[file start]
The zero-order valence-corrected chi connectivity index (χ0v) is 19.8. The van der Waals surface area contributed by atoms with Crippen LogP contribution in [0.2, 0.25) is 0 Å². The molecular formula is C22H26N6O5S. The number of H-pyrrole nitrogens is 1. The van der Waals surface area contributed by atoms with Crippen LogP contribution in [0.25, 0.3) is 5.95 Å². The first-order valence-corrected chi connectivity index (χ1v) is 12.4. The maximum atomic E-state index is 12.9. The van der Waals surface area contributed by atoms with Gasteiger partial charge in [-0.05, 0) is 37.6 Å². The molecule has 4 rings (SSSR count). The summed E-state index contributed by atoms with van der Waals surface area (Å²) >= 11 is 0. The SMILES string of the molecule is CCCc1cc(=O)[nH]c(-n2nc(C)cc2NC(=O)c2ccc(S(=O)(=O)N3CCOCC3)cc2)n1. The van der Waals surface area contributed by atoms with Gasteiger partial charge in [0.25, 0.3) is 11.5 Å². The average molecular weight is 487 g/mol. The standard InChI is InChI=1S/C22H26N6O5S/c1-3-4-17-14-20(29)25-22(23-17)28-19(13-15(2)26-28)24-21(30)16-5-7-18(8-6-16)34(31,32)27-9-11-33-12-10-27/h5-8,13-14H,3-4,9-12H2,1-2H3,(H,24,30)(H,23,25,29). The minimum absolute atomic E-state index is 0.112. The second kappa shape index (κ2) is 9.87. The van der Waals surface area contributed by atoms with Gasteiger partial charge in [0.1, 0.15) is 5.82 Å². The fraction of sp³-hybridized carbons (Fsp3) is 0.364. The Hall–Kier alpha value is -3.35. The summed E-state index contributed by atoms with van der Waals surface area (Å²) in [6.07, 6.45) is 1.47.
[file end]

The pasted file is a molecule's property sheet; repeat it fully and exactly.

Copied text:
The zero-order valence-corrected chi connectivity index (χ0v) is 19.8. The van der Waals surface area contributed by atoms with Crippen LogP contribution in [0.2, 0.25) is 0 Å². The molecular formula is C22H26N6O5S. The number of H-pyrrole nitrogens is 1. The van der Waals surface area contributed by atoms with Crippen LogP contribution in [0.25, 0.3) is 5.95 Å². The first-order valence-corrected chi connectivity index (χ1v) is 12.4. The maximum atomic E-state index is 12.9. The van der Waals surface area contributed by atoms with Gasteiger partial charge in [-0.05, 0) is 37.6 Å². The molecule has 4 rings (SSSR count). The summed E-state index contributed by atoms with van der Waals surface area (Å²) >= 11 is 0. The SMILES string of the molecule is CCCc1cc(=O)[nH]c(-n2nc(C)cc2NC(=O)c2ccc(S(=O)(=O)N3CCOCC3)cc2)n1. The van der Waals surface area contributed by atoms with Gasteiger partial charge in [0.25, 0.3) is 11.5 Å². The average molecular weight is 487 g/mol. The standard InChI is InChI=1S/C22H26N6O5S/c1-3-4-17-14-20(29)25-22(23-17)28-19(13-15(2)26-28)24-21(30)16-5-7-18(8-6-16)34(31,32)27-9-11-33-12-10-27/h5-8,13-14H,3-4,9-12H2,1-2H3,(H,24,30)(H,23,25,29). The minimum absolute atomic E-state index is 0.112. The second kappa shape index (κ2) is 9.87. The van der Waals surface area contributed by atoms with Gasteiger partial charge in [0.1, 0.15) is 5.82 Å². The fraction of sp³-hybridized carbons (Fsp3) is 0.364. The Hall–Kier alpha value is -3.35. The summed E-state index contributed by atoms with van der Waals surface area (Å²) in [6.07, 6.45) is 1.47.